In Memoriam 2019

 

Last year I ceased writing an end-of-year memoriam for passing celebrities and sports figures in favor of remembering those much less famous, but far more necessary. Here is my tribute to this year’s heroes…

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  1. Jim McConnell Member
    Jim McConnell
    @JimMcConnell

    Thank you.

    • #1
  2. Percival Thatcher
    Percival
    @Percival

    Well done, EJ.

    • #2
  3. Susan Quinn Contributor
    Susan Quinn
    @SusanQuinn

    Beautiful, EJ. We hear their names, perhaps see their pictures, and then they disappear in the wind. How special to be able to stay with their bravery and our loss for just a few moments. Thanks.

    • #3
  4. EJHill Podcaster
    EJHill
    @EJHill

    After the video was uploaded the Pentagon announced another casualty just hours ago:

    Sgt. 1st Class Michael J. Goble, 33, died Monday from injuries sustained during combat operations the day prior, Army Special Operations Command said in a statement. Pentagon officials said the incident is under investigation.
    Goble was a senior intelligence sergeant assigned to Charlie Company, 1st Battalion, 7th Special Forces Group, which is based out of Eglin Air Force Base, Florida. This was his third deployment to Afghanistan, in addition to deployments to Argentina, Guatemala, Colombia and South Korea.

     

    • #4
  5. Cow Girl Thatcher
    Cow Girl
    @CowGirl

    Thank you, that was very appropriate and way more significant than celebrities. I was struck by the youthfulness of the faces. Sigh. God bless.

    • #5
  6. Clifford A. Brown Contributor
    Clifford A. Brown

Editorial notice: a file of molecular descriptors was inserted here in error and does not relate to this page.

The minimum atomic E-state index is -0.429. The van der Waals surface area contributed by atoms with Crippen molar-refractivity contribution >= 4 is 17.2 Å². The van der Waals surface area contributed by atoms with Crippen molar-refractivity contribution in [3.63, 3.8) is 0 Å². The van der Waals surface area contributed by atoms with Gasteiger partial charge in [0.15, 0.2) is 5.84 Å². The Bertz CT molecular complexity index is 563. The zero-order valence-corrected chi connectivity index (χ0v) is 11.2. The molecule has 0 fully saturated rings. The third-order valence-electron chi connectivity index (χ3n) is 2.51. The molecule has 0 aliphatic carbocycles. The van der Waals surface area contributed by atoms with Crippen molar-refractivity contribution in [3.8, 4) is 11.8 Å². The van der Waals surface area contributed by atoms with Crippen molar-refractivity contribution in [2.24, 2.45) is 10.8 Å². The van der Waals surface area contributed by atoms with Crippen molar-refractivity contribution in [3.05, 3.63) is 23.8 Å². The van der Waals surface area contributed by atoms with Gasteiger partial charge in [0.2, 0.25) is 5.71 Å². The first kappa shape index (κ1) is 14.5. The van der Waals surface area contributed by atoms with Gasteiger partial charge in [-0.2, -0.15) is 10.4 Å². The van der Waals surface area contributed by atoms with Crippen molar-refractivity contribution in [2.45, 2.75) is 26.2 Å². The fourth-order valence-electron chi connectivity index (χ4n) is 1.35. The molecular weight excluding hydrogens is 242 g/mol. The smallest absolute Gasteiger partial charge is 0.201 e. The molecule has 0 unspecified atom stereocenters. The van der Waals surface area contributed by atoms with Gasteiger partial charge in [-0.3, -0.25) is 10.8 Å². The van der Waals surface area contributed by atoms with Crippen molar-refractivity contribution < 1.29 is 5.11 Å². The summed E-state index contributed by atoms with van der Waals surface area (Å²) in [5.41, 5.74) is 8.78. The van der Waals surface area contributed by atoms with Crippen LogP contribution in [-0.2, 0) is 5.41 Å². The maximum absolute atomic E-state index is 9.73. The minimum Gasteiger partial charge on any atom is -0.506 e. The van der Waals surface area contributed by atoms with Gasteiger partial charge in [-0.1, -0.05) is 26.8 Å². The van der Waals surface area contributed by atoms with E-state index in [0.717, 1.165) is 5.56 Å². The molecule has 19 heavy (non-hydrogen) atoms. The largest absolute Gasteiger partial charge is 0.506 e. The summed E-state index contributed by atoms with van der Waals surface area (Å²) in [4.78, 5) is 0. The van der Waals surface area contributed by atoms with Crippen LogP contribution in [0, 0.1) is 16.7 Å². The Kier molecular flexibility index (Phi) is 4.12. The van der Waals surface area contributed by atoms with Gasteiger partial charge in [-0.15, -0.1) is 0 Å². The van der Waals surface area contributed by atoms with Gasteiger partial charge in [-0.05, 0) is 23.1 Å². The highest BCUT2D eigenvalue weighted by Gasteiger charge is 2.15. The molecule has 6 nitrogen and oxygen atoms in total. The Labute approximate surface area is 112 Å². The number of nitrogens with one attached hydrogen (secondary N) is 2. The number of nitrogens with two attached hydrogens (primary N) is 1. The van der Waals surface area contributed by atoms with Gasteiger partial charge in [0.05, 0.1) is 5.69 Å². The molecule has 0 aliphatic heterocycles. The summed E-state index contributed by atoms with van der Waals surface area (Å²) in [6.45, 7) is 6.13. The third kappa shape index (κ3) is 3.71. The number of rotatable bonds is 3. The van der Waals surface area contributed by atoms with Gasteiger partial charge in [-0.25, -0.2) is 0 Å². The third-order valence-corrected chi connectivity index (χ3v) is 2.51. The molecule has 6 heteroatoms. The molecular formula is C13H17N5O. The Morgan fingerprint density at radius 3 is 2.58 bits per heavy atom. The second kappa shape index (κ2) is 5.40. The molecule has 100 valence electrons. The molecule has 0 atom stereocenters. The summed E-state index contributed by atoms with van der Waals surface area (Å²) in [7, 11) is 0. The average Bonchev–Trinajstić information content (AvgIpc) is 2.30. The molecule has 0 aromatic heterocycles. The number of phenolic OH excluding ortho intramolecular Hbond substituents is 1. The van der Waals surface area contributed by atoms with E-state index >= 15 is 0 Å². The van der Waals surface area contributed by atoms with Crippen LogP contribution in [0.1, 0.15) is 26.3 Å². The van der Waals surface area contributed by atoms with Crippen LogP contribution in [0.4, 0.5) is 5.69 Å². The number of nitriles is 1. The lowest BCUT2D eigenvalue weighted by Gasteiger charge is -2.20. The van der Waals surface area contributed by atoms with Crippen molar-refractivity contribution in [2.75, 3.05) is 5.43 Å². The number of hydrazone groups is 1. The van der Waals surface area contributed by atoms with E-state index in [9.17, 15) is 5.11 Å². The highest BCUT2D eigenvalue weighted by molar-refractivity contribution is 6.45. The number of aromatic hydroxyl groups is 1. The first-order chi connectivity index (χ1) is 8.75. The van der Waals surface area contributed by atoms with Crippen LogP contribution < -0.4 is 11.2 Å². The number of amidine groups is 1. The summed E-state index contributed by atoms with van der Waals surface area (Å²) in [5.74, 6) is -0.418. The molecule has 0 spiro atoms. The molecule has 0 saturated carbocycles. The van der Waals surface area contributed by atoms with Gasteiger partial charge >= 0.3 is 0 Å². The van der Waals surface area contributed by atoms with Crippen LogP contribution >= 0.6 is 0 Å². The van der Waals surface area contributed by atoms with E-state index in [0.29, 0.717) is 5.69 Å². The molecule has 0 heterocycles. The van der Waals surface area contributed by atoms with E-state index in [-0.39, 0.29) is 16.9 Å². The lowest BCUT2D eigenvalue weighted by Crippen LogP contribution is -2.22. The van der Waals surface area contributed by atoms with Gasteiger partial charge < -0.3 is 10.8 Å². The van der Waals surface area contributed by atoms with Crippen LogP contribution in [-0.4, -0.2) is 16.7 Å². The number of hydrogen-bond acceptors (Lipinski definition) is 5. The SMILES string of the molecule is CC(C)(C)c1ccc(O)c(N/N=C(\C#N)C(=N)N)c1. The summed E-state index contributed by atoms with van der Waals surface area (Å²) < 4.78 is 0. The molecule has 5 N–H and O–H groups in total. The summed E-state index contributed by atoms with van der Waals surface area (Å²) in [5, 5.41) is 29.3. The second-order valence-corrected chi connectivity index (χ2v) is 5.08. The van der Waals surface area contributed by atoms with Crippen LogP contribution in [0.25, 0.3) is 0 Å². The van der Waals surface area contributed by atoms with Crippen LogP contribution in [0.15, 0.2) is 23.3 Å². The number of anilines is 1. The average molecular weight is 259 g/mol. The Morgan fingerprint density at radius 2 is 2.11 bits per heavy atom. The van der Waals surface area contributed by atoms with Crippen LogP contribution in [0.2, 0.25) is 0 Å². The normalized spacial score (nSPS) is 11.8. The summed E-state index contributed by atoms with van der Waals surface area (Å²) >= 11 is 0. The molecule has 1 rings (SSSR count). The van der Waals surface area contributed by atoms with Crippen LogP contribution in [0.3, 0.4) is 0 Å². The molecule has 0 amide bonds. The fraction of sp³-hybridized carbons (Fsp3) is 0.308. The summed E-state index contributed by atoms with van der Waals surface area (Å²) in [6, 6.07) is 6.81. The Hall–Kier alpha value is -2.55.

@CliffordBrown

    EJHill (View Comment):

    After the video was uploaded the Pentagon announced another casualty just hours ago:

    Sgt. 1st Class Michael J. Goble, 33, died Monday from injuries sustained during combat operations the day prior, Army Special Operations Command said in a statement. Pentagon officials said the incident is under investigation.
    Goble was a senior intelligence sergeant assigned to Charlie Company, 1st Battalion, 7th Special Forces Group, which is based out of Eglin Air Force Base, Florida. This was his third deployment to Afghanistan, in addition to deployments to Argentina, Guatemala, Colombia and South Korea.

     

     

     

    Paying attention to the headgear tells you a fair amount. In the Army, lots of green berets and a couple of tan ones: Special Forces and Rangers.

    The last photo is of a legend, whose full effect on our national security will likely never be told because it is so classified:

    CTICS Shannon M. Kent’s name is engraved on the NSA’s wall of cryptological heroes who died as “They Served in Silence.”

    What can be told now is told in “The Legend of Chief Shannon Kent.”

    Kent’s kind eyes and friendly demeanor aren’t exactly what the average person thinks of when asked to describe a seasoned special operator hunting down ISIS though. And maybe that’s an advantage when assigned to the most secret, oft-rumored unit in the shadowy Joint Special Operations Command. She was used to working alone or in small teams, almost always clandestinely, but sometimes covertly and under cover. And she was damn good at her job.

    Kent’s team wasn’t on a routine patrol that day, as the Department of Defense later claimed. And they weren’t out for a leisurely lunch at a popular kebab restaurant frequented by Americans, as many news outlets reported. Kent was responsible for finding ISIS cells and their leaders, fixing their location in time and space, and then providing that intelligence to her peers at Delta Force and SEAL Team 6 or to pilots who would perform kinetic strikes with GPS-guided missiles.

    […]

    Born in Oswego, New York, but raised in Pine Plains by her parents Stephen and Mary Smith, her youth was spent playing volleyball, running track, and riding horses. In fact, her talent for language started on the polo field: she learned Spanish so that she could converse with the stable hands.

    […]

    She was tasked out to Baghdad toward the end of her first deployment, where she worked with a small, secretive unit of Iraqi intelligence operatives who, according to “Relentless Strike: The Secret History of Joint Special Operations Command” by Sean Naylor, worked directly with U.S. special operators to go where most Americans couldn’t to perform human intelligence gathering missions and close-target reconnaissance. They were called “The Mohawks.” The job was dangerous, and those who were caught faced torture, death, and being dumped in the streets.